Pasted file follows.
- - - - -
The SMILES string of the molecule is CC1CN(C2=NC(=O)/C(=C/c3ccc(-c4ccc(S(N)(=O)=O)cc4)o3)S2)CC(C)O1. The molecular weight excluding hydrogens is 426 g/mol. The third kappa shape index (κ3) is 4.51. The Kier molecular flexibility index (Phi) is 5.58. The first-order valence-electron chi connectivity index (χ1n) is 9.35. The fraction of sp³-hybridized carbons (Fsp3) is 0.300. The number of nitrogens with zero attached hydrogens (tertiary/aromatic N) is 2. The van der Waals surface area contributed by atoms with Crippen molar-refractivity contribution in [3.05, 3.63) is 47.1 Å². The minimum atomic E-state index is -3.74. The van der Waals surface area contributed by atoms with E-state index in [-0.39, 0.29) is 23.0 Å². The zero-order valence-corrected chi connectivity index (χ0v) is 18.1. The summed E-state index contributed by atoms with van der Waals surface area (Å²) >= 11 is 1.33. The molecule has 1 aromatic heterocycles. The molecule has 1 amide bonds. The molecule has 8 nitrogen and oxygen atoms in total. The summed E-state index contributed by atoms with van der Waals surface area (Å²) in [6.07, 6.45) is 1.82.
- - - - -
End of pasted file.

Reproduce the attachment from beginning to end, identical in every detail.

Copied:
The SMILES string of the molecule is CC1CN(C2=NC(=O)/C(=C/c3ccc(-c4ccc(S(N)(=O)=O)cc4)o3)S2)CC(C)O1. The molecular weight excluding hydrogens is 426 g/mol. The third kappa shape index (κ3) is 4.51. The Kier molecular flexibility index (Phi) is 5.58. The first-order valence-electron chi connectivity index (χ1n) is 9.35. The fraction of sp³-hybridized carbons (Fsp3) is 0.300. The number of nitrogens with zero attached hydrogens (tertiary/aromatic N) is 2. The van der Waals surface area contributed by atoms with Crippen molar-refractivity contribution in [3.05, 3.63) is 47.1 Å². The minimum atomic E-state index is -3.74. The van der Waals surface area contributed by atoms with E-state index in [-0.39, 0.29) is 23.0 Å². The zero-order valence-corrected chi connectivity index (χ0v) is 18.1. The summed E-state index contributed by atoms with van der Waals surface area (Å²) >= 11 is 1.33. The molecule has 1 aromatic heterocycles. The molecule has 1 amide bonds. The molecule has 8 nitrogen and oxygen atoms in total. The summed E-state index contributed by atoms with van der Waals surface area (Å²) in [6.07, 6.45) is 1.82.